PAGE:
WOMEN across the world have been taking to social media to show their support for Cervical Cancer Awareness Week.

The #SmearForSmear campaign is being run by Jo's Cervical Cancer Trust and aims to raise awareness about the disease among young women.

Famous faces including fashion models Cara Delevingne and Kendal Jenner as well as Essex’s Towie star Chloe Sims, right, have all taken part in the viral craze.

It encourages women to smudge lipstick across their face and post a selfie then nominate a friend to follow suit www.jostrust.org.uk.


"Yay my smear test is today!"

Let’s face it, it’s unlikely you’ll ever hear these words coming from a woman’s mouth.

Such a procedure is never going to be the highlight of your day but the truth is, it’s really not that bad and can end up saving your life.

When reality star Jade Goody died of ovarian cancer in 2009 aged just 27, it sparked the ‘Jade Goody effect’ where women flocked to get the screening.

At its peak 3.6 million women were taking up the offer of the free NHS screening but within a year the numbers plummeted by 300,000.

Now the effect has evaporated further. So why are more women now putting off this life-saving service?

Clinical nurse specialist in colposcopy Nicola Fleury says she understands why women are nervous about having smear tests – but insists they could save their lives.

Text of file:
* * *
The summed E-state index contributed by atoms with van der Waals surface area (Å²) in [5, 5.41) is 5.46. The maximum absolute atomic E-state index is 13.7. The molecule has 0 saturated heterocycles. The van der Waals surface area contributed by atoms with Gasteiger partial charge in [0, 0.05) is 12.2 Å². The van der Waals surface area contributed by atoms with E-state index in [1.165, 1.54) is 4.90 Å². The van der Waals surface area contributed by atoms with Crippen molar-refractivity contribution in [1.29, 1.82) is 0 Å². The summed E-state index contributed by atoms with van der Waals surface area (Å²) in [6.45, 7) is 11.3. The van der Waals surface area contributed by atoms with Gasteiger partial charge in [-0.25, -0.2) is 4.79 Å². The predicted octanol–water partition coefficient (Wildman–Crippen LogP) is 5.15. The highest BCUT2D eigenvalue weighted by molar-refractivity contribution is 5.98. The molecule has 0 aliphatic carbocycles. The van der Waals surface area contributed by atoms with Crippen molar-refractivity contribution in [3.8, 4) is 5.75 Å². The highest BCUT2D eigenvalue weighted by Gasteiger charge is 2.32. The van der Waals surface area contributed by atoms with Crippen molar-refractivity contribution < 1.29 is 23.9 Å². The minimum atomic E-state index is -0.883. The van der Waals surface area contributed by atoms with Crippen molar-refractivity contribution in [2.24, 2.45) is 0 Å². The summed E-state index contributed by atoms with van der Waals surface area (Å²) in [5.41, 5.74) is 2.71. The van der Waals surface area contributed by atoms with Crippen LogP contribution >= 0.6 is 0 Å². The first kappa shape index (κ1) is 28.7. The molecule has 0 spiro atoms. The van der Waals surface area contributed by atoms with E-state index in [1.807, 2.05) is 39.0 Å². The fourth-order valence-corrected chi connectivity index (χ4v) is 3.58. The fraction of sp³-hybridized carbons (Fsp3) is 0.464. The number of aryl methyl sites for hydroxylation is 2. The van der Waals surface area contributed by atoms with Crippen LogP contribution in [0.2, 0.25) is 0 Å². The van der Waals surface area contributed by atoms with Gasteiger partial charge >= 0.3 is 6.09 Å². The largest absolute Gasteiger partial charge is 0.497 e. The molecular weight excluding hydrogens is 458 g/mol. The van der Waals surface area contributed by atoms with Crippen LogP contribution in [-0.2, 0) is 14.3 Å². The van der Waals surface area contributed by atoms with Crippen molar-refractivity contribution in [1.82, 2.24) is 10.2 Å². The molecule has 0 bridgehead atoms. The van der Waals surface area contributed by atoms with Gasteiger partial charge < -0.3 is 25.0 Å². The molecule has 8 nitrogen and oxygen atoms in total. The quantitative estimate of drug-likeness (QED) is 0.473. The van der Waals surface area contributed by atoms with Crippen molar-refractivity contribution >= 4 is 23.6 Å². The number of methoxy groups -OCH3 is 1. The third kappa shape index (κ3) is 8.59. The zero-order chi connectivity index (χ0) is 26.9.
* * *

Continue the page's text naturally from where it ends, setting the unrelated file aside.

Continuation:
“I have to admit that when my first reminder came through at 25 it took me until I was 26 and a half to actually have the smear test done.

“They are not nice but they take five minutes and that five minutes could save your life. When I started working in colposcopy I saw just how important it was.”

She says after a resurgence several years ago there was now a need to remind women how important being screened – and attending follow-up appointments are.

Nicola, of Colchester Hospital University Trust, which runs Colchester General Hospital, says: “As soon as a woman has an abnormal smear test she would be referred to us and we’d carry out a colposcopy.

“This is a specially designed microscope which examines the cervix in detail. I take a biopsy which will confirm if the abnormal cells picked up during the test are pre-cancerous.

“I hate that term because in a lot of cases it will not lead to cancer at all, and I think that is something that does frighten women.

“In many cases it can go back to normal in a few months so that is why we have attending follow-up appointments is so important,” she says.

But figures from last year show some women are not turning up for their first referrals after having an abnormal smear at their GP.

Nicola says between the start of July and end of September last year seven per cent of those referred with an abnormal test, failed to turn up for their colposcopy appointment.

And between the start of April and the beginning of June, 11 per cent did not arrive for their follow up appointments.

“I can understand it, you don’t want that speculum anywhere near you because it is uncomfortable, but it is so important.”

She says in many cases abnormalities will have disappeared at the next checkup but catching them as early as possible is vital.

“Screening is so important because without going to the GP and having that smear test, you will not get to the stage of seeing people like me and that could be the difference between early treatment and things getting worse.

“We are much more rigourous now in referrals as well so even though you do not automatically get invited for a smear test until you are 25 there are some signs that women can look out for.

“Patients who present to their GP with symptoms like having bleeding after sex and in between periods for example will now always automatically be referred for a colposcopy.”